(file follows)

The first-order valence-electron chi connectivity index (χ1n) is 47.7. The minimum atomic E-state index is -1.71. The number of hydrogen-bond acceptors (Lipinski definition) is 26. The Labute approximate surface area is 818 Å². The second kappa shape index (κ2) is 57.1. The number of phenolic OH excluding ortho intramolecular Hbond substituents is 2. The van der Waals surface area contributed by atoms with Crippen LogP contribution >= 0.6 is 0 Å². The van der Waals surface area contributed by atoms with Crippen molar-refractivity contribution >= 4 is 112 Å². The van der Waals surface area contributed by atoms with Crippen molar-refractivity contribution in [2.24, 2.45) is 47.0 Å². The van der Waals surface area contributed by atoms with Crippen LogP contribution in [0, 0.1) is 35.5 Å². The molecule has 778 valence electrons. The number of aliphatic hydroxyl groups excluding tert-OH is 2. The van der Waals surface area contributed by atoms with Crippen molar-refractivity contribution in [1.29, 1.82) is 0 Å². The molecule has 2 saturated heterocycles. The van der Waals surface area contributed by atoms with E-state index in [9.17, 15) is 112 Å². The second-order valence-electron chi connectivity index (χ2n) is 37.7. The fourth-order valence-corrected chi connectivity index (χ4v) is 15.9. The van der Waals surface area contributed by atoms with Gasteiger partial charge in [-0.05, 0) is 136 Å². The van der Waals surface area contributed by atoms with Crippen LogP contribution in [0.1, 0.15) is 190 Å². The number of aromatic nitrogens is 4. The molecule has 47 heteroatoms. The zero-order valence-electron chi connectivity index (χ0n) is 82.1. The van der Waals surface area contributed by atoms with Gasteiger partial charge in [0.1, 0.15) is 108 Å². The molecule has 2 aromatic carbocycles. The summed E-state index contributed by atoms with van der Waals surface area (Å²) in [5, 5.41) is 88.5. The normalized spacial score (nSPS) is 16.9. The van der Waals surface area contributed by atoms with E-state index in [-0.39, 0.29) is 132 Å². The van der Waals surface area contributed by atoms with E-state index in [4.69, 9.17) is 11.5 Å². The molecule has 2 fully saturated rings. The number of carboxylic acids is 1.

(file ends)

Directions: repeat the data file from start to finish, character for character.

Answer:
The first-order valence-electron chi connectivity index (χ1n) is 47.7. The minimum atomic E-state index is -1.71. The number of hydrogen-bond acceptors (Lipinski definition) is 26. The Labute approximate surface area is 818 Å². The second kappa shape index (κ2) is 57.1. The number of phenolic OH excluding ortho intramolecular Hbond substituents is 2. The van der Waals surface area contributed by atoms with Crippen LogP contribution >= 0.6 is 0 Å². The van der Waals surface area contributed by atoms with Crippen molar-refractivity contribution >= 4 is 112 Å². The van der Waals surface area contributed by atoms with Crippen molar-refractivity contribution in [2.24, 2.45) is 47.0 Å². The van der Waals surface area contributed by atoms with Crippen LogP contribution in [0, 0.1) is 35.5 Å². The molecule has 778 valence electrons. The number of aliphatic hydroxyl groups excluding tert-OH is 2. The van der Waals surface area contributed by atoms with Crippen molar-refractivity contribution in [1.29, 1.82) is 0 Å². The molecule has 2 saturated heterocycles. The van der Waals surface area contributed by atoms with E-state index in [9.17, 15) is 112 Å². The second-order valence-electron chi connectivity index (χ2n) is 37.7. The fourth-order valence-corrected chi connectivity index (χ4v) is 15.9. The van der Waals surface area contributed by atoms with Gasteiger partial charge in [-0.05, 0) is 136 Å². The van der Waals surface area contributed by atoms with Crippen LogP contribution in [0.1, 0.15) is 190 Å². The number of aromatic nitrogens is 4. The molecule has 47 heteroatoms. The zero-order valence-electron chi connectivity index (χ0n) is 82.1. The van der Waals surface area contributed by atoms with Gasteiger partial charge in [0.1, 0.15) is 108 Å². The molecule has 2 aromatic carbocycles. The summed E-state index contributed by atoms with van der Waals surface area (Å²) in [5, 5.41) is 88.5. The normalized spacial score (nSPS) is 16.9. The van der Waals surface area contributed by atoms with E-state index in [-0.39, 0.29) is 132 Å². The van der Waals surface area contributed by atoms with E-state index in [4.69, 9.17) is 11.5 Å². The molecule has 2 fully saturated rings. The number of carboxylic acids is 1.